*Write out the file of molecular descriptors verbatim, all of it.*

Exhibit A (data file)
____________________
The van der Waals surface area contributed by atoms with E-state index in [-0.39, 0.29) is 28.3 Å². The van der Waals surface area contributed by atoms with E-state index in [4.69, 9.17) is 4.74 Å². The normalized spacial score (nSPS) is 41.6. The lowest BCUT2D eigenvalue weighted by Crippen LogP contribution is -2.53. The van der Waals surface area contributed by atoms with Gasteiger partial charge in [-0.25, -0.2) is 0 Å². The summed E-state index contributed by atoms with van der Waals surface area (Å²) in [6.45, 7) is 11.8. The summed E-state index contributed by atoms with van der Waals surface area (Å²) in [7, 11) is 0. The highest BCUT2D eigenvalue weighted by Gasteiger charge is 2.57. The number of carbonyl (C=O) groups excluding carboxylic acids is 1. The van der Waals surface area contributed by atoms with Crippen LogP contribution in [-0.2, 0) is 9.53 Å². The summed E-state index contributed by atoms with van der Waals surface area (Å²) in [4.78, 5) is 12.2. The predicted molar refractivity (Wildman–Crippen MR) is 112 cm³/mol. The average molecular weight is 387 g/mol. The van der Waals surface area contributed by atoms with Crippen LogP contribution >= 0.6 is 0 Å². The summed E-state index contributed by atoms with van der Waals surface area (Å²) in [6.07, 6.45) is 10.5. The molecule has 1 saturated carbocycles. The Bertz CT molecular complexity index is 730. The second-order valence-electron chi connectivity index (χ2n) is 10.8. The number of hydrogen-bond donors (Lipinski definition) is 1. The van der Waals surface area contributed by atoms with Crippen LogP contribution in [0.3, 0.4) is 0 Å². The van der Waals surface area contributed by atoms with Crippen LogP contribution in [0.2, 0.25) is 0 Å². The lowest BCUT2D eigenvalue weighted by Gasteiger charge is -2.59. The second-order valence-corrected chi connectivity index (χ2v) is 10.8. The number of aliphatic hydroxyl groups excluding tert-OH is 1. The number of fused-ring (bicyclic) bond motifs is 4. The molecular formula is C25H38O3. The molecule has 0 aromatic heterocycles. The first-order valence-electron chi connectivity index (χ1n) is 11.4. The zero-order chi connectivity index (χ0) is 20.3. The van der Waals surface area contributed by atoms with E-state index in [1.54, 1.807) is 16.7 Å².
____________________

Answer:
The van der Waals surface area contributed by atoms with E-state index in [-0.39, 0.29) is 28.3 Å². The van der Waals surface area contributed by atoms with E-state index in [4.69, 9.17) is 4.74 Å². The normalized spacial score (nSPS) is 41.6. The lowest BCUT2D eigenvalue weighted by Crippen LogP contribution is -2.53. The van der Waals surface area contributed by atoms with Gasteiger partial charge in [-0.25, -0.2) is 0 Å². The summed E-state index contributed by atoms with van der Waals surface area (Å²) in [6.45, 7) is 11.8. The summed E-state index contributed by atoms with van der Waals surface area (Å²) in [7, 11) is 0. The highest BCUT2D eigenvalue weighted by Gasteiger charge is 2.57. The number of carbonyl (C=O) groups excluding carboxylic acids is 1. The van der Waals surface area contributed by atoms with Crippen LogP contribution in [-0.2, 0) is 9.53 Å². The summed E-state index contributed by atoms with van der Waals surface area (Å²) in [4.78, 5) is 12.2. The predicted molar refractivity (Wildman–Crippen MR) is 112 cm³/mol. The average molecular weight is 387 g/mol. The van der Waals surface area contributed by atoms with Crippen LogP contribution >= 0.6 is 0 Å². The summed E-state index contributed by atoms with van der Waals surface area (Å²) in [6.07, 6.45) is 10.5. The molecule has 1 saturated carbocycles. The Bertz CT molecular complexity index is 730. The second-order valence-electron chi connectivity index (χ2n) is 10.8. The number of hydrogen-bond donors (Lipinski definition) is 1. The van der Waals surface area contributed by atoms with Crippen LogP contribution in [0.3, 0.4) is 0 Å². The van der Waals surface area contributed by atoms with Crippen LogP contribution in [0.2, 0.25) is 0 Å². The lowest BCUT2D eigenvalue weighted by Gasteiger charge is -2.59. The second-order valence-corrected chi connectivity index (χ2v) is 10.8. The number of aliphatic hydroxyl groups excluding tert-OH is 1. The number of fused-ring (bicyclic) bond motifs is 4. The molecular formula is C25H38O3. The molecule has 0 aromatic heterocycles. The first-order valence-electron chi connectivity index (χ1n) is 11.4. The zero-order chi connectivity index (χ0) is 20.3. The van der Waals surface area contributed by atoms with E-state index in [1.54, 1.807) is 16.7 Å².